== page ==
In this post I present a method allowing to read an outcome from a rising stability path obtained from MNA. This method is called “modified Southwell plot” and was published by prof. Rotter. If you ever had problems in estimating plastic capacity this is a must-read!
So last week we have made an MNA analysis and obtained such stability path:
It is easy to see that the stability path is constantly rising, which theoretically means that the capacity was not exceeded. However this is not true, and care should be taken when analyzing such cases. Easiest way to deal with such problems is to use a modified Southwell plot method. According to that method you should change how you plot the outcomes and on horizontal axis Load multiplier divided by deformations should be used instead of pure deformations. This change leads to the following outcome:
On the right the vertical part of the chart is in the elastic region, and the inclined line represents the plastic region. If you would continue the analysis further the inclined line actually would rise again into vertical direction (on the left of the chart). I actually did the analysis from the previous example once more with many more steps and the chart then looks like this:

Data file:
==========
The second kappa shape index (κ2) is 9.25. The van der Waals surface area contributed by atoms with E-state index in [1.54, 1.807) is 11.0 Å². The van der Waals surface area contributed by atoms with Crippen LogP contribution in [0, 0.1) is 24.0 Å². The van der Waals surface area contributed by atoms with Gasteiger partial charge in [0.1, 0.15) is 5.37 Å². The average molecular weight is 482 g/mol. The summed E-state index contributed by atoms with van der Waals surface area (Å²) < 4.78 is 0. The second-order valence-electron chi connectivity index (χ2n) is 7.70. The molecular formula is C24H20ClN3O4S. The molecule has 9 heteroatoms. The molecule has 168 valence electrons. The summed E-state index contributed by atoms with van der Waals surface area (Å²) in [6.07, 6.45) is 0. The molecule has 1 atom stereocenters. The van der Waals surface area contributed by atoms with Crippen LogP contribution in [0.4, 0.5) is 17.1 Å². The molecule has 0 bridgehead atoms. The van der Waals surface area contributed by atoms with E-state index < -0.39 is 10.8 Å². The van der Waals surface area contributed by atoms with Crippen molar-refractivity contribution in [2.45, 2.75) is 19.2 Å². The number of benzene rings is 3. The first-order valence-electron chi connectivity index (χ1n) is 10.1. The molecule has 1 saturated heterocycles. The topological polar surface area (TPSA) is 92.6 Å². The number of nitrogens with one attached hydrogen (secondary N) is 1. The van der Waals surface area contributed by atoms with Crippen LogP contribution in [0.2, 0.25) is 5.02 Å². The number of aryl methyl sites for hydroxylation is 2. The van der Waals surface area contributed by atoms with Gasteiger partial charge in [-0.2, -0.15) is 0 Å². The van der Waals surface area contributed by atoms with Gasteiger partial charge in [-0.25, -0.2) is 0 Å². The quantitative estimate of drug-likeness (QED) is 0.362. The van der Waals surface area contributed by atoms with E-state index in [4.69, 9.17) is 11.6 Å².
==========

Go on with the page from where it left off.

The outcome is hidden in the inclined part of the chart: you should isolate it firstly and make a linear prediction on where the chart would cross the “0” point on horizontal axis (linear estimation available in excel is exactly what you need).
Since this part equation is y = -0,201x + 0,963 (excel have a function to predict this), the chart will cross x = 0 in 0,963. This means that the plastic collapse is reached with load multiplier 0,963.
Reading the plastic capacity is a difficult task, and this method was proven for only some cases, but this is the best method I have encountered so far. To be honest whenever I encounter a problem like that even threw I use this method, if the obtained capacity is much higher than the “start of the bend” on the stability path I reduce the capacity obtained from modified Southwell plot just in case. Luckily in silos where I use numerical design typical plastic collapse is rarely defining for the problem, and other analysis do not suffer from such problems in most cases.
I hope you find this helpful. If you have any questions feel free to ask them in the comments or write me an email.
Have a good one!